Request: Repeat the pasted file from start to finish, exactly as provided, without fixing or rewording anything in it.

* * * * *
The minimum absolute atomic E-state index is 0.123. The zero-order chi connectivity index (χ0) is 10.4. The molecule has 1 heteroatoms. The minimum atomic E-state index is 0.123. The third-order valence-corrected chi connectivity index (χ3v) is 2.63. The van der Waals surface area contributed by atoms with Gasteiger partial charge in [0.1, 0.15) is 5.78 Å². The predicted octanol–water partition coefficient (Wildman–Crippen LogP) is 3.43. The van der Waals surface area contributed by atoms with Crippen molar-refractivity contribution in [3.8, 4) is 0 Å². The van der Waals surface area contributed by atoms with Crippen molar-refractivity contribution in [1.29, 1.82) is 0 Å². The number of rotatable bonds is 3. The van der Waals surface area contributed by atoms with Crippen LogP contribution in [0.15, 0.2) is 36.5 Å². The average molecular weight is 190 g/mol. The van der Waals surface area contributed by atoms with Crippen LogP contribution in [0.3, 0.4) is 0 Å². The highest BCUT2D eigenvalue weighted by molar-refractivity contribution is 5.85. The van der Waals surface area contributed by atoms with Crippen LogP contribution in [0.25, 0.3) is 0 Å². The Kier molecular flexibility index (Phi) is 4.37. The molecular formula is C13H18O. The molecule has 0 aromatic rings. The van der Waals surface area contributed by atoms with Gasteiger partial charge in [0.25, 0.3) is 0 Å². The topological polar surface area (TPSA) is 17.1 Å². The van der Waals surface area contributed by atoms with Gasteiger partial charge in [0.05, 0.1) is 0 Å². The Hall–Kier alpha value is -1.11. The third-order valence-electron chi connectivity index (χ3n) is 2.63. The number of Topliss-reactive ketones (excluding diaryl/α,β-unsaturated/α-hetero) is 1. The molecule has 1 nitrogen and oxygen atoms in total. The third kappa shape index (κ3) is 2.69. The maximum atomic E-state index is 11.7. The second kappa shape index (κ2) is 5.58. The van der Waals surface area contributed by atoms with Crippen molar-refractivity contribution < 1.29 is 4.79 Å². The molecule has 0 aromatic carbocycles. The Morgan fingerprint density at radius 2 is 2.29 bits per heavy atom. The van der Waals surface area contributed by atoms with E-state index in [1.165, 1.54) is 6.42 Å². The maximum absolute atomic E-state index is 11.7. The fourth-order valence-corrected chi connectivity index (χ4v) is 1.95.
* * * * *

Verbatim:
The minimum absolute atomic E-state index is 0.123. The zero-order chi connectivity index (χ0) is 10.4. The molecule has 1 heteroatoms. The minimum atomic E-state index is 0.123. The third-order valence-corrected chi connectivity index (χ3v) is 2.63. The van der Waals surface area contributed by atoms with Gasteiger partial charge in [0.1, 0.15) is 5.78 Å². The predicted octanol–water partition coefficient (Wildman–Crippen LogP) is 3.43. The van der Waals surface area contributed by atoms with Crippen molar-refractivity contribution in [3.8, 4) is 0 Å². The van der Waals surface area contributed by atoms with Crippen molar-refractivity contribution in [1.29, 1.82) is 0 Å². The number of rotatable bonds is 3. The van der Waals surface area contributed by atoms with Crippen LogP contribution in [0.15, 0.2) is 36.5 Å². The average molecular weight is 190 g/mol. The van der Waals surface area contributed by atoms with Crippen LogP contribution in [0.3, 0.4) is 0 Å². The highest BCUT2D eigenvalue weighted by molar-refractivity contribution is 5.85. The van der Waals surface area contributed by atoms with Crippen LogP contribution in [0.25, 0.3) is 0 Å². The Kier molecular flexibility index (Phi) is 4.37. The molecular formula is C13H18O. The molecule has 0 aromatic rings. The van der Waals surface area contributed by atoms with Gasteiger partial charge in [0.25, 0.3) is 0 Å². The topological polar surface area (TPSA) is 17.1 Å². The van der Waals surface area contributed by atoms with Gasteiger partial charge in [0.05, 0.1) is 0 Å². The Hall–Kier alpha value is -1.11. The third-order valence-electron chi connectivity index (χ3n) is 2.63. The number of Topliss-reactive ketones (excluding diaryl/α,β-unsaturated/α-hetero) is 1. The molecule has 1 nitrogen and oxygen atoms in total. The third kappa shape index (κ3) is 2.69. The maximum atomic E-state index is 11.7. The second kappa shape index (κ2) is 5.58. The van der Waals surface area contributed by atoms with Crippen molar-refractivity contribution < 1.29 is 4.79 Å². The molecule has 0 aromatic carbocycles. The Morgan fingerprint density at radius 2 is 2.29 bits per heavy atom. The van der Waals surface area contributed by atoms with E-state index in [1.165, 1.54) is 6.42 Å². The maximum absolute atomic E-state index is 11.7. The fourth-order valence-corrected chi connectivity index (χ4v) is 1.95.